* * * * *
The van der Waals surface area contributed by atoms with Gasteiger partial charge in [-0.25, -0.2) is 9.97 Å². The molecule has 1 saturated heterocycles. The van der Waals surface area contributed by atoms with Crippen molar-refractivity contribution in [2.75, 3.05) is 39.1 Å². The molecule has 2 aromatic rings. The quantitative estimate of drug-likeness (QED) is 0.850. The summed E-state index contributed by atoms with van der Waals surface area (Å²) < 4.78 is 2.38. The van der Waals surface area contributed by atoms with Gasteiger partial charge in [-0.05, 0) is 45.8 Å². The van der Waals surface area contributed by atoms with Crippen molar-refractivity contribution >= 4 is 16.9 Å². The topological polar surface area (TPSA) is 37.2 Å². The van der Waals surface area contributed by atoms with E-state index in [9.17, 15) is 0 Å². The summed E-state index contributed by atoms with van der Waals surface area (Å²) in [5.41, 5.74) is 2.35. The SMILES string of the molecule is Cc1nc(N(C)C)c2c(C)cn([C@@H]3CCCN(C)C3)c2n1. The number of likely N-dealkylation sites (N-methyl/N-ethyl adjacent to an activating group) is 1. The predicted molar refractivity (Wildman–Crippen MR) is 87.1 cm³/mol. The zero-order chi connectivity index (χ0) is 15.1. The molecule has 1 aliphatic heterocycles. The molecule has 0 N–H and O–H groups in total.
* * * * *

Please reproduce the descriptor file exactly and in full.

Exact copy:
The van der Waals surface area contributed by atoms with Gasteiger partial charge in [-0.25, -0.2) is 9.97 Å². The molecule has 1 saturated heterocycles. The van der Waals surface area contributed by atoms with Crippen molar-refractivity contribution in [2.75, 3.05) is 39.1 Å². The molecule has 2 aromatic rings. The quantitative estimate of drug-likeness (QED) is 0.850. The summed E-state index contributed by atoms with van der Waals surface area (Å²) < 4.78 is 2.38. The van der Waals surface area contributed by atoms with Gasteiger partial charge in [-0.05, 0) is 45.8 Å². The van der Waals surface area contributed by atoms with Crippen molar-refractivity contribution >= 4 is 16.9 Å². The topological polar surface area (TPSA) is 37.2 Å². The van der Waals surface area contributed by atoms with E-state index in [9.17, 15) is 0 Å². The summed E-state index contributed by atoms with van der Waals surface area (Å²) in [5.41, 5.74) is 2.35. The SMILES string of the molecule is Cc1nc(N(C)C)c2c(C)cn([C@@H]3CCCN(C)C3)c2n1. The number of likely N-dealkylation sites (N-methyl/N-ethyl adjacent to an activating group) is 1. The predicted molar refractivity (Wildman–Crippen MR) is 87.1 cm³/mol. The zero-order chi connectivity index (χ0) is 15.1. The molecule has 1 aliphatic heterocycles. The molecule has 0 N–H and O–H groups in total.